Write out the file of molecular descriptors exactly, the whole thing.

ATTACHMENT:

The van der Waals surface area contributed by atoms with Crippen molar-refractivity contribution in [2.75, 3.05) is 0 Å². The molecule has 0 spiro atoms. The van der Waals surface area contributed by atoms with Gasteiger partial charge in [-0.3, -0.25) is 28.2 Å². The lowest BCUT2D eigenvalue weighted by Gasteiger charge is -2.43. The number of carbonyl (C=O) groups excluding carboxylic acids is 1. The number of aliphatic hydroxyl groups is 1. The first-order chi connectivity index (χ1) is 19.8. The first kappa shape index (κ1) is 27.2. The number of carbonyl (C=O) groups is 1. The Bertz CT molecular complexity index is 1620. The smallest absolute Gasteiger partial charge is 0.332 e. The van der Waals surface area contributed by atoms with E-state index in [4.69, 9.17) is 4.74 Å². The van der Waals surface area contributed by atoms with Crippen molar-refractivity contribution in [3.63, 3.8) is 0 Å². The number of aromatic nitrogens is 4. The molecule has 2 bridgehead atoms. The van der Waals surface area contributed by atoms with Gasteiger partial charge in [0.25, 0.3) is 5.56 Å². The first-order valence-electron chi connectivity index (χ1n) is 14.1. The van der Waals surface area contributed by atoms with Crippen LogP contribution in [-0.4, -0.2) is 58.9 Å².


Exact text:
The van der Waals surface area contributed by atoms with Crippen molar-refractivity contribution in [2.75, 3.05) is 0 Å². The molecule has 0 spiro atoms. The van der Waals surface area contributed by atoms with Gasteiger partial charge in [-0.3, -0.25) is 28.2 Å². The lowest BCUT2D eigenvalue weighted by Gasteiger charge is -2.43. The number of carbonyl (C=O) groups excluding carboxylic acids is 1. The number of aliphatic hydroxyl groups is 1. The first-order chi connectivity index (χ1) is 19.8. The first kappa shape index (κ1) is 27.2. The number of carbonyl (C=O) groups is 1. The Bertz CT molecular complexity index is 1620. The smallest absolute Gasteiger partial charge is 0.332 e. The van der Waals surface area contributed by atoms with E-state index in [4.69, 9.17) is 4.74 Å². The van der Waals surface area contributed by atoms with Crippen molar-refractivity contribution in [3.63, 3.8) is 0 Å². The number of aromatic nitrogens is 4. The molecule has 2 bridgehead atoms. The van der Waals surface area contributed by atoms with Gasteiger partial charge in [0.25, 0.3) is 5.56 Å². The first-order valence-electron chi connectivity index (χ1n) is 14.1. The van der Waals surface area contributed by atoms with Crippen LogP contribution in [-0.4, -0.2) is 58.9 Å².